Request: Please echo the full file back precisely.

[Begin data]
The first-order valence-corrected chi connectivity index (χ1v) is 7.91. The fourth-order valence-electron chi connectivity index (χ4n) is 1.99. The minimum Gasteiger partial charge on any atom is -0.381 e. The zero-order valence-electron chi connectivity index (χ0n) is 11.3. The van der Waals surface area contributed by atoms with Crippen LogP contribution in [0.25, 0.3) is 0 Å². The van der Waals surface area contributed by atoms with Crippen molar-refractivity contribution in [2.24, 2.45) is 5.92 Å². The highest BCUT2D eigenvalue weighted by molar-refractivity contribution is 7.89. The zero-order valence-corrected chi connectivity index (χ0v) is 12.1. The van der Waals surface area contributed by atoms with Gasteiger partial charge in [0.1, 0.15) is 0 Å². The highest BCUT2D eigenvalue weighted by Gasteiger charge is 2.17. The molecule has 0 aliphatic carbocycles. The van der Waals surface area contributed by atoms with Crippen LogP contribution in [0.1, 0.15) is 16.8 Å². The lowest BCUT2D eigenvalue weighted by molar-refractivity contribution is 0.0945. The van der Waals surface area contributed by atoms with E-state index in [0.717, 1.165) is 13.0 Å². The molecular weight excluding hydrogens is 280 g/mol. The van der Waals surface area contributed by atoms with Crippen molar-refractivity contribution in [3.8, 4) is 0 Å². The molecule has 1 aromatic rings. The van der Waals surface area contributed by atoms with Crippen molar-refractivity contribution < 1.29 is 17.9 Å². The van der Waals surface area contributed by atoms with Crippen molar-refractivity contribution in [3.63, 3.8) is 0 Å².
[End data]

The first-order valence-corrected chi connectivity index (χ1v) is 7.91. The fourth-order valence-electron chi connectivity index (χ4n) is 1.99. The minimum Gasteiger partial charge on any atom is -0.381 e. The zero-order valence-electron chi connectivity index (χ0n) is 11.3. The van der Waals surface area contributed by atoms with Crippen LogP contribution in [0.25, 0.3) is 0 Å². The van der Waals surface area contributed by atoms with Crippen molar-refractivity contribution in [2.24, 2.45) is 5.92 Å². The highest BCUT2D eigenvalue weighted by molar-refractivity contribution is 7.89. The zero-order valence-corrected chi connectivity index (χ0v) is 12.1. The van der Waals surface area contributed by atoms with Gasteiger partial charge in [0.1, 0.15) is 0 Å². The highest BCUT2D eigenvalue weighted by Gasteiger charge is 2.17. The molecule has 0 aliphatic carbocycles. The van der Waals surface area contributed by atoms with Crippen LogP contribution in [0.1, 0.15) is 16.8 Å². The lowest BCUT2D eigenvalue weighted by molar-refractivity contribution is 0.0945. The van der Waals surface area contributed by atoms with E-state index in [0.717, 1.165) is 13.0 Å². The molecular weight excluding hydrogens is 280 g/mol. The van der Waals surface area contributed by atoms with Crippen molar-refractivity contribution in [3.8, 4) is 0 Å². The molecule has 1 aromatic rings. The van der Waals surface area contributed by atoms with Crippen molar-refractivity contribution < 1.29 is 17.9 Å². The van der Waals surface area contributed by atoms with Crippen molar-refractivity contribution in [3.63, 3.8) is 0 Å².